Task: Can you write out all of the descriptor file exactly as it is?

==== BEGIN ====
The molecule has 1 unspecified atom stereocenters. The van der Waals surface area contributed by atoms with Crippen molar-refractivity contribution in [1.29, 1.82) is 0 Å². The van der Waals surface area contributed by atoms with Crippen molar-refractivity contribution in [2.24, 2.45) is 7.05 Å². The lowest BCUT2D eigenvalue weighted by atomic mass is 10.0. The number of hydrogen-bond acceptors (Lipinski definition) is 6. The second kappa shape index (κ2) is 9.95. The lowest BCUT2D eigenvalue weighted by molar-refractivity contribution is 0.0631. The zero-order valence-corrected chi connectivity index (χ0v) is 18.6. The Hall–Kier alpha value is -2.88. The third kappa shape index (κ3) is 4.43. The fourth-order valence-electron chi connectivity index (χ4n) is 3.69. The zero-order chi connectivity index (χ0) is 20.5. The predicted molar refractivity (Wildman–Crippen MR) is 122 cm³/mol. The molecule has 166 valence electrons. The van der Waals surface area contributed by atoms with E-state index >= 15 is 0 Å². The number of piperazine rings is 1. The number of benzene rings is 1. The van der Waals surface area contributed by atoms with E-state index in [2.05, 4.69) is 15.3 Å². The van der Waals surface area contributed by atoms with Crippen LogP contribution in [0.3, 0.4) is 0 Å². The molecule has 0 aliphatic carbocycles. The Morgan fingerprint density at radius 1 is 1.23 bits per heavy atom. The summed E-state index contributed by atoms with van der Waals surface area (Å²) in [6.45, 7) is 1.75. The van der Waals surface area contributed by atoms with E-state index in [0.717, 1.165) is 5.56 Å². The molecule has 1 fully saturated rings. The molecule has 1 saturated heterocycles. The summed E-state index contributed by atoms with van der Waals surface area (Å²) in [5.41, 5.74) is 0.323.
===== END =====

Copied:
The molecule has 1 unspecified atom stereocenters. The van der Waals surface area contributed by atoms with Crippen molar-refractivity contribution in [1.29, 1.82) is 0 Å². The van der Waals surface area contributed by atoms with Crippen molar-refractivity contribution in [2.24, 2.45) is 7.05 Å². The lowest BCUT2D eigenvalue weighted by atomic mass is 10.0. The number of hydrogen-bond acceptors (Lipinski definition) is 6. The second kappa shape index (κ2) is 9.95. The lowest BCUT2D eigenvalue weighted by molar-refractivity contribution is 0.0631. The zero-order valence-corrected chi connectivity index (χ0v) is 18.6. The Hall–Kier alpha value is -2.88. The third kappa shape index (κ3) is 4.43. The fourth-order valence-electron chi connectivity index (χ4n) is 3.69. The zero-order chi connectivity index (χ0) is 20.5. The predicted molar refractivity (Wildman–Crippen MR) is 122 cm³/mol. The molecule has 166 valence electrons. The van der Waals surface area contributed by atoms with E-state index >= 15 is 0 Å². The number of piperazine rings is 1. The number of benzene rings is 1. The van der Waals surface area contributed by atoms with E-state index in [2.05, 4.69) is 15.3 Å². The van der Waals surface area contributed by atoms with Crippen LogP contribution in [0.3, 0.4) is 0 Å². The molecule has 0 aliphatic carbocycles. The Morgan fingerprint density at radius 1 is 1.23 bits per heavy atom. The summed E-state index contributed by atoms with van der Waals surface area (Å²) in [6.45, 7) is 1.75. The van der Waals surface area contributed by atoms with E-state index in [0.717, 1.165) is 5.56 Å². The molecule has 1 fully saturated rings. The molecule has 1 saturated heterocycles. The summed E-state index contributed by atoms with van der Waals surface area (Å²) in [5.41, 5.74) is 0.323.